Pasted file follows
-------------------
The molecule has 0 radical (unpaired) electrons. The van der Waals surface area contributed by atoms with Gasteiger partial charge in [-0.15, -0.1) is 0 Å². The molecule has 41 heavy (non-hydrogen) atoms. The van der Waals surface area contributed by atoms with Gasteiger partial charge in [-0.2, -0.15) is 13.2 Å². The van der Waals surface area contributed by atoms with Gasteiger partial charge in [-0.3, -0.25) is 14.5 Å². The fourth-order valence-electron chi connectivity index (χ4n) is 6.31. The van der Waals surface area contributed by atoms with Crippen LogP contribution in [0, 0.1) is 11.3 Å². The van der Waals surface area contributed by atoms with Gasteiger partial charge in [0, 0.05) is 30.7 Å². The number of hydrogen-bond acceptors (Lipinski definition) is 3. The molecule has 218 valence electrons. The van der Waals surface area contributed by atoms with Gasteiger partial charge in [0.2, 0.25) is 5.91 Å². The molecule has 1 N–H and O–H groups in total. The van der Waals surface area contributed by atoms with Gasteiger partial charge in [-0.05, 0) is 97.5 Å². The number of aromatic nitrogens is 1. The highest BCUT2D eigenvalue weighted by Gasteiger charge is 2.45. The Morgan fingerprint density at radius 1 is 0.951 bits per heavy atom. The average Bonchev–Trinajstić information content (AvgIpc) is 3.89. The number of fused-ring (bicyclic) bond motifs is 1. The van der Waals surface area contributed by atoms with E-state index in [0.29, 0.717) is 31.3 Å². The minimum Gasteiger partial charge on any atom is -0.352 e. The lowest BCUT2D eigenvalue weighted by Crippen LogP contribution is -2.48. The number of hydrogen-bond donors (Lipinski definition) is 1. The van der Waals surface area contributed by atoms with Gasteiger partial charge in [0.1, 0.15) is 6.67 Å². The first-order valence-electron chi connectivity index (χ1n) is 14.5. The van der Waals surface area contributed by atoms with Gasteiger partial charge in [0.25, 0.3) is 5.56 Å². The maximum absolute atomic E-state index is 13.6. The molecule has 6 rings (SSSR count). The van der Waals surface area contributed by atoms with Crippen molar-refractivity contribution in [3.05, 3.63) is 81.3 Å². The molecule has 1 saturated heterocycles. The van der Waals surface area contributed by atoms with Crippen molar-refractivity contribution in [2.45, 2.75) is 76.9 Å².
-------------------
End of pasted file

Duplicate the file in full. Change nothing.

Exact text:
The molecule has 0 radical (unpaired) electrons. The van der Waals surface area contributed by atoms with Gasteiger partial charge in [-0.15, -0.1) is 0 Å². The molecule has 41 heavy (non-hydrogen) atoms. The van der Waals surface area contributed by atoms with Gasteiger partial charge in [-0.2, -0.15) is 13.2 Å². The van der Waals surface area contributed by atoms with Gasteiger partial charge in [-0.3, -0.25) is 14.5 Å². The fourth-order valence-electron chi connectivity index (χ4n) is 6.31. The van der Waals surface area contributed by atoms with Crippen LogP contribution in [0, 0.1) is 11.3 Å². The van der Waals surface area contributed by atoms with Gasteiger partial charge in [0, 0.05) is 30.7 Å². The number of hydrogen-bond acceptors (Lipinski definition) is 3. The molecule has 218 valence electrons. The van der Waals surface area contributed by atoms with Gasteiger partial charge in [0.2, 0.25) is 5.91 Å². The molecule has 1 N–H and O–H groups in total. The van der Waals surface area contributed by atoms with Gasteiger partial charge in [-0.05, 0) is 97.5 Å². The number of aromatic nitrogens is 1. The highest BCUT2D eigenvalue weighted by Gasteiger charge is 2.45. The Morgan fingerprint density at radius 1 is 0.951 bits per heavy atom. The average Bonchev–Trinajstić information content (AvgIpc) is 3.89. The number of fused-ring (bicyclic) bond motifs is 1. The van der Waals surface area contributed by atoms with E-state index in [0.29, 0.717) is 31.3 Å². The minimum Gasteiger partial charge on any atom is -0.352 e. The lowest BCUT2D eigenvalue weighted by Crippen LogP contribution is -2.48. The number of hydrogen-bond donors (Lipinski definition) is 1. The van der Waals surface area contributed by atoms with Gasteiger partial charge in [0.1, 0.15) is 6.67 Å². The first-order valence-electron chi connectivity index (χ1n) is 14.5. The van der Waals surface area contributed by atoms with Gasteiger partial charge in [0.25, 0.3) is 5.56 Å². The maximum absolute atomic E-state index is 13.6. The molecule has 6 rings (SSSR count). The van der Waals surface area contributed by atoms with Crippen molar-refractivity contribution in [3.05, 3.63) is 81.3 Å². The molecule has 1 saturated heterocycles. The van der Waals surface area contributed by atoms with Crippen molar-refractivity contribution in [2.45, 2.75) is 76.9 Å².